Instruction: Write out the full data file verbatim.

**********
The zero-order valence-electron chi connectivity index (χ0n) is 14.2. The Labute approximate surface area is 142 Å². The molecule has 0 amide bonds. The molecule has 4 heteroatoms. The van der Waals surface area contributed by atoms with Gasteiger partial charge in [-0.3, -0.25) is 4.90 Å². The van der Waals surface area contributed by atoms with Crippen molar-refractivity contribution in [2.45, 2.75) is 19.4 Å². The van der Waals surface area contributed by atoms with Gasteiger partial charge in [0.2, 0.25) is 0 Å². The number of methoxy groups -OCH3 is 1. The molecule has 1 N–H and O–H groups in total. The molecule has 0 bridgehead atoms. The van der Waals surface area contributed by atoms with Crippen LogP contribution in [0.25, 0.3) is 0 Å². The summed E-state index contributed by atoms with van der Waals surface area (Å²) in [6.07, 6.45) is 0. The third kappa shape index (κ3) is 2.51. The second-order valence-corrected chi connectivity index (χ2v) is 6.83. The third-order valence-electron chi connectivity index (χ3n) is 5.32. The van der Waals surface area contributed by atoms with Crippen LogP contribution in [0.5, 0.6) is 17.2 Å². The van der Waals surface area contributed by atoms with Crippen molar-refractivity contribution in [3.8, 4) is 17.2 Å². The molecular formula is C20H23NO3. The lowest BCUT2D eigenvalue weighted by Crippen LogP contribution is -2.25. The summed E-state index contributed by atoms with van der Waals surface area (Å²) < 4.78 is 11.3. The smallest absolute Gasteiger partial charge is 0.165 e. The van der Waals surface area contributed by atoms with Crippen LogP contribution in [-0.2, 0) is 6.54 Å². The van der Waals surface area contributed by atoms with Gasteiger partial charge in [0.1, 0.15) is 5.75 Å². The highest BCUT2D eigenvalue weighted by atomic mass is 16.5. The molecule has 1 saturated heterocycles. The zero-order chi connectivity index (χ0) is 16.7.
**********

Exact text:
The zero-order valence-electron chi connectivity index (χ0n) is 14.2. The Labute approximate surface area is 142 Å². The molecule has 0 amide bonds. The molecule has 4 heteroatoms. The van der Waals surface area contributed by atoms with Gasteiger partial charge in [-0.3, -0.25) is 4.90 Å². The van der Waals surface area contributed by atoms with Crippen molar-refractivity contribution in [2.45, 2.75) is 19.4 Å². The van der Waals surface area contributed by atoms with Gasteiger partial charge in [0.2, 0.25) is 0 Å². The number of methoxy groups -OCH3 is 1. The molecule has 1 N–H and O–H groups in total. The molecule has 0 bridgehead atoms. The van der Waals surface area contributed by atoms with Crippen LogP contribution in [0.25, 0.3) is 0 Å². The summed E-state index contributed by atoms with van der Waals surface area (Å²) in [6.07, 6.45) is 0. The third kappa shape index (κ3) is 2.51. The second-order valence-corrected chi connectivity index (χ2v) is 6.83. The third-order valence-electron chi connectivity index (χ3n) is 5.32. The van der Waals surface area contributed by atoms with Crippen LogP contribution in [0.5, 0.6) is 17.2 Å². The van der Waals surface area contributed by atoms with Crippen molar-refractivity contribution in [3.8, 4) is 17.2 Å². The molecular formula is C20H23NO3. The lowest BCUT2D eigenvalue weighted by Crippen LogP contribution is -2.25. The summed E-state index contributed by atoms with van der Waals surface area (Å²) < 4.78 is 11.3. The smallest absolute Gasteiger partial charge is 0.165 e. The van der Waals surface area contributed by atoms with Crippen LogP contribution in [-0.2, 0) is 6.54 Å². The van der Waals surface area contributed by atoms with Gasteiger partial charge in [0.1, 0.15) is 5.75 Å². The highest BCUT2D eigenvalue weighted by atomic mass is 16.5. The molecule has 1 saturated heterocycles. The zero-order chi connectivity index (χ0) is 16.7.